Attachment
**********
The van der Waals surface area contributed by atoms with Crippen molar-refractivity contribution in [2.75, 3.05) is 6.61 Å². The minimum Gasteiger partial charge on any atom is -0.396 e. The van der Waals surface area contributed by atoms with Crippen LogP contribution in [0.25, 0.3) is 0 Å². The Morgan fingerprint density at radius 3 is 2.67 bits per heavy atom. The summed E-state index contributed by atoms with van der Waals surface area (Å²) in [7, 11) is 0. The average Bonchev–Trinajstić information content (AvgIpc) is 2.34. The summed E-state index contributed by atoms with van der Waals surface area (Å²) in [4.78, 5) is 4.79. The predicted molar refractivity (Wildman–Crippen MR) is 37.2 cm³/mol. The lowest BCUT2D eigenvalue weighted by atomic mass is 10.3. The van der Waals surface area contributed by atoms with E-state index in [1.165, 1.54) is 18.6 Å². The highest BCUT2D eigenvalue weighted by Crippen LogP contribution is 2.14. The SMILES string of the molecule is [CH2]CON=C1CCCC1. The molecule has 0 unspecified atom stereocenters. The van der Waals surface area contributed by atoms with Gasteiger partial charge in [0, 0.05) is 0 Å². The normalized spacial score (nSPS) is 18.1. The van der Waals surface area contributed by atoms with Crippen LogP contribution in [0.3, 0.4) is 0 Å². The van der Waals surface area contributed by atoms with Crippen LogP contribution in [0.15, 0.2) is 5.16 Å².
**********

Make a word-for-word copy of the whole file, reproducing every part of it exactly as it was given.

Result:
The van der Waals surface area contributed by atoms with Crippen molar-refractivity contribution in [2.75, 3.05) is 6.61 Å². The minimum Gasteiger partial charge on any atom is -0.396 e. The van der Waals surface area contributed by atoms with Crippen LogP contribution in [0.25, 0.3) is 0 Å². The Morgan fingerprint density at radius 3 is 2.67 bits per heavy atom. The summed E-state index contributed by atoms with van der Waals surface area (Å²) in [7, 11) is 0. The average Bonchev–Trinajstić information content (AvgIpc) is 2.34. The summed E-state index contributed by atoms with van der Waals surface area (Å²) in [4.78, 5) is 4.79. The predicted molar refractivity (Wildman–Crippen MR) is 37.2 cm³/mol. The lowest BCUT2D eigenvalue weighted by atomic mass is 10.3. The van der Waals surface area contributed by atoms with E-state index in [1.165, 1.54) is 18.6 Å². The highest BCUT2D eigenvalue weighted by Crippen LogP contribution is 2.14. The SMILES string of the molecule is [CH2]CON=C1CCCC1. The molecule has 0 unspecified atom stereocenters. The van der Waals surface area contributed by atoms with Gasteiger partial charge in [0, 0.05) is 0 Å². The normalized spacial score (nSPS) is 18.1. The van der Waals surface area contributed by atoms with Crippen LogP contribution in [0.3, 0.4) is 0 Å². The van der Waals surface area contributed by atoms with Crippen LogP contribution in [0.15, 0.2) is 5.16 Å².